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Tidying Up, the Netflix show based on Marie Kondo’s blockbuster book, debuted this month to many, many hot takes. Even if you haven’t read the book, you still probably know that the show anticipates (and fuels) January’s zeitgeist by helping hoarder-lite accumulators streamline their possessions.
 
The many responses to Marie Kondo, her book, her method, and her show are worth a read. There is something delightful about the method’s animistic approach to stuff. It feels right that every single one of our possessions should spark something—whether that’s joy, usefulness, hope…or just recognition. But, as others (and Twitter) have vociferously argued, there’s also something depressing about radically minimizing our possessions according to our current feelings. Times and feelings, perceptions of “sparks” and “joy,” change. All the time!
 
Whether you’re all in on KonMari mania or you’ve chosen to hold on to that double-stack tower of unread books, KonMari can be usefully applied to writing projects. While it’s the rare MS Word snippet that inherently “sparks joy,” KonMari’s emphasis on disciplined organization—decanting, disposing, and developing a daily habit—can help productively compose a jumbled Google doc.
 
Consider the KonMari-approved method of decanting household products into simple containers. This, argues Kondo, reduces the extraneous “noise” of packaging and frees the product to be, as designer William Morris once advised, beautiful and useful. Beginning a project by freeing it from the confines of its context—perhaps by using Webjets, Scrivener, a new doc, a legal pad, or Nabokov-approved notecards—can help you see your work in a new way, enabling you to push it in more generative directions.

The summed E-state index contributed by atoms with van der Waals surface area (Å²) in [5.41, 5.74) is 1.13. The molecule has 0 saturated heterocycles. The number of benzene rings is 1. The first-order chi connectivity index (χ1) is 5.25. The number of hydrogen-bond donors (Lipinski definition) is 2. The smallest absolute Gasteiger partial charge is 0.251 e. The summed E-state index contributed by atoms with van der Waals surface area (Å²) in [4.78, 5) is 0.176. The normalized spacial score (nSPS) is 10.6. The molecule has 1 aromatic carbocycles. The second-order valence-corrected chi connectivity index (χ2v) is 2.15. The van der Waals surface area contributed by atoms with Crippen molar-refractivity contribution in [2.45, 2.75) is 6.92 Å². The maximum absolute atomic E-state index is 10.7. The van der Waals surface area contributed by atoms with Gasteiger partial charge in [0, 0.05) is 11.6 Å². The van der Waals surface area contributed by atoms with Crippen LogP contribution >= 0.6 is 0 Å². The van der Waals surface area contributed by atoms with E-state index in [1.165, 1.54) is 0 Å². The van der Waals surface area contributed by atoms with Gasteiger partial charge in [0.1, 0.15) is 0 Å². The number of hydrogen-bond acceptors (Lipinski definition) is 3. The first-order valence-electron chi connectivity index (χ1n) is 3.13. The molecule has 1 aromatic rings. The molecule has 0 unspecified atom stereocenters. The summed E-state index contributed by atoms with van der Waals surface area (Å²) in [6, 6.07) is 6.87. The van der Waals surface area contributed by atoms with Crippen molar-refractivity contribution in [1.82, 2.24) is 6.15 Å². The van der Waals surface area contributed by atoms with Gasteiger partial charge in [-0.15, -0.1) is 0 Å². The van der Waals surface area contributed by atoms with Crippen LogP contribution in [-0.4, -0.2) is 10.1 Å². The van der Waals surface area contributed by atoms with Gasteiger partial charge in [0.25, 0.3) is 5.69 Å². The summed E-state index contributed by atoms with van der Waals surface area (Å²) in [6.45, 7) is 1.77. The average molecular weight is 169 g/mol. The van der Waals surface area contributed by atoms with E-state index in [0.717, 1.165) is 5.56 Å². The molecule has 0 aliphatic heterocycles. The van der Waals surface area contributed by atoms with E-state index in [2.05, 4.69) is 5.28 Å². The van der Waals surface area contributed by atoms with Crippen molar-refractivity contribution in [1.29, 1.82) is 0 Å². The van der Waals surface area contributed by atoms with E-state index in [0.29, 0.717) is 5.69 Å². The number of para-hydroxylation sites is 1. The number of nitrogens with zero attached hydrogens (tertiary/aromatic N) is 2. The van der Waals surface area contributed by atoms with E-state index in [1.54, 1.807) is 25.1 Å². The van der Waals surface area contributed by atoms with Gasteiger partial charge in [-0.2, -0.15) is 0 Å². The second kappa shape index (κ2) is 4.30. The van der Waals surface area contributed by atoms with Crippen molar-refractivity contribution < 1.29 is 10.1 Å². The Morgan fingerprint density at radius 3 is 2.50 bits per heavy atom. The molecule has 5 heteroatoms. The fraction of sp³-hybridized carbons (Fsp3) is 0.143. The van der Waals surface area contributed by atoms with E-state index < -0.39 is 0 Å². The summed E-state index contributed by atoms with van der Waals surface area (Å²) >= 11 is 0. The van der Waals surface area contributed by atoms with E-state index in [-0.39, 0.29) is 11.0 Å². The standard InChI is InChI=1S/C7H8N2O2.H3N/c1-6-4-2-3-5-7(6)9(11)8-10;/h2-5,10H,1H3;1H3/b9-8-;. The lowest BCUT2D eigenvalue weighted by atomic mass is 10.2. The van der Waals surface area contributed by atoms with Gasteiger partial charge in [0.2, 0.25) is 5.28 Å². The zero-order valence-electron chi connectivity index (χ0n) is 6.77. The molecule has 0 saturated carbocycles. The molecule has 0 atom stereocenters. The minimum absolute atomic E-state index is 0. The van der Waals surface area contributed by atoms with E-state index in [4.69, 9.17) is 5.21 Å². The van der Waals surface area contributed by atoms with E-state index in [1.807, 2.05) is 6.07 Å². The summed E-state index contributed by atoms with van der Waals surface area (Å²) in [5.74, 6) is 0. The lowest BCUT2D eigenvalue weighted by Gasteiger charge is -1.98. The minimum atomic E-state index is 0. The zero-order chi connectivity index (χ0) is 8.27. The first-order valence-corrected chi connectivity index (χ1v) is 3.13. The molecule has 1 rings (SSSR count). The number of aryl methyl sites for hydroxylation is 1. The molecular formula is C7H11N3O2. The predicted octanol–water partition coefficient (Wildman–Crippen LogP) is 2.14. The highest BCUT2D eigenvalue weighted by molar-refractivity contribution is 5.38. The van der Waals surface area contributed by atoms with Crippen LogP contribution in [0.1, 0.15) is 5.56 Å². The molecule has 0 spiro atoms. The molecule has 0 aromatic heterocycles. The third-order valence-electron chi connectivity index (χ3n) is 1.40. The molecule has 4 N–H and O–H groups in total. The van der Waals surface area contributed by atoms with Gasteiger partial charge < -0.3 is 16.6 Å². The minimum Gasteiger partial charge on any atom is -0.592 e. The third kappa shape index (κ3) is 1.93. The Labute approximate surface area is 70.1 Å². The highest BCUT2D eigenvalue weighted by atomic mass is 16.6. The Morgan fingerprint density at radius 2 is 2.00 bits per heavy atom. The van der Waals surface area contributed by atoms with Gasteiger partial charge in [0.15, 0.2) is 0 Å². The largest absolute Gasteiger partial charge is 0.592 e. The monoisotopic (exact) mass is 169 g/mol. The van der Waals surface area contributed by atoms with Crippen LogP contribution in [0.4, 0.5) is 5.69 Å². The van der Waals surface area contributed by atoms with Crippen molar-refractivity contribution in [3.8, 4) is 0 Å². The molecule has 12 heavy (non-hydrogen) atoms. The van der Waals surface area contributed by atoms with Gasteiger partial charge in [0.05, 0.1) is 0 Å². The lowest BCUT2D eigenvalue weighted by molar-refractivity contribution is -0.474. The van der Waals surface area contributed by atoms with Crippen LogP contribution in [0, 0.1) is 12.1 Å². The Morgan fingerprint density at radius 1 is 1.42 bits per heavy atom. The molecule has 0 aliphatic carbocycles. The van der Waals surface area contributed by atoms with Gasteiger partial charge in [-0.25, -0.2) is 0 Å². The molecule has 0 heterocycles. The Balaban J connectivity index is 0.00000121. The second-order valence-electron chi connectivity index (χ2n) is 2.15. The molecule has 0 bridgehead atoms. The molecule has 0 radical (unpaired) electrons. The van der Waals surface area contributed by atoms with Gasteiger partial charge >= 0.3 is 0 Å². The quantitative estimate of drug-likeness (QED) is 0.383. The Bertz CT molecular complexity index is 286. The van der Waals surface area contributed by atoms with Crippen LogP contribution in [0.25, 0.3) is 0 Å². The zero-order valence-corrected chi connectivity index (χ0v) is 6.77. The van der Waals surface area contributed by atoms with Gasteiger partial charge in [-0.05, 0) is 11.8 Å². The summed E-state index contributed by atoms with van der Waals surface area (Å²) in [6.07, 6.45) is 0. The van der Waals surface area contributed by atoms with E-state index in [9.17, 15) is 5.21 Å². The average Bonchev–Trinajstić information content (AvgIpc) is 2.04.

Or try the KonMari argument for guilt-free disposal. Because writing can be so difficult, the material we produce often feels sacred. We might think that a great paragraph—even if it doesn’t really work—is just too good to let go. While these sentences might spark joy, their sparks are obstructive rather than clarifying. If you can, delete your fragmentary darlings with impunity. If you absolutely can’t, create a separate file for fragments. You may find a use for them yet.
 
KonMari also suggests developing a daily habit of cleaning out your bag. We already know that organized writing aids sleep, so when it comes to your projects, this isn’t just helpful, it’s healthy. At the end of your work, go back over what you’ve written. Determine what works and what doesn’t. File the uselessly joyful/joyfully useless fragments in a separate doc. Run spellcheck and format the page. Note what still needs to be outsourced (and sourced), and create a list of writing to-dos for the next session. Like the concept of parking your car downhill, when you make a habit of regularly tidying up your work, you position yourself for maximum momentum.
 
Tragically, the KonMari method is not going to transform your project into a minimalist masterpiece. Big projects will probably always require baroque amounts of  blood, sweat, and tears to be magically transformative. But the KonMari method offers easy-to-execute organizing habits that can help every writer.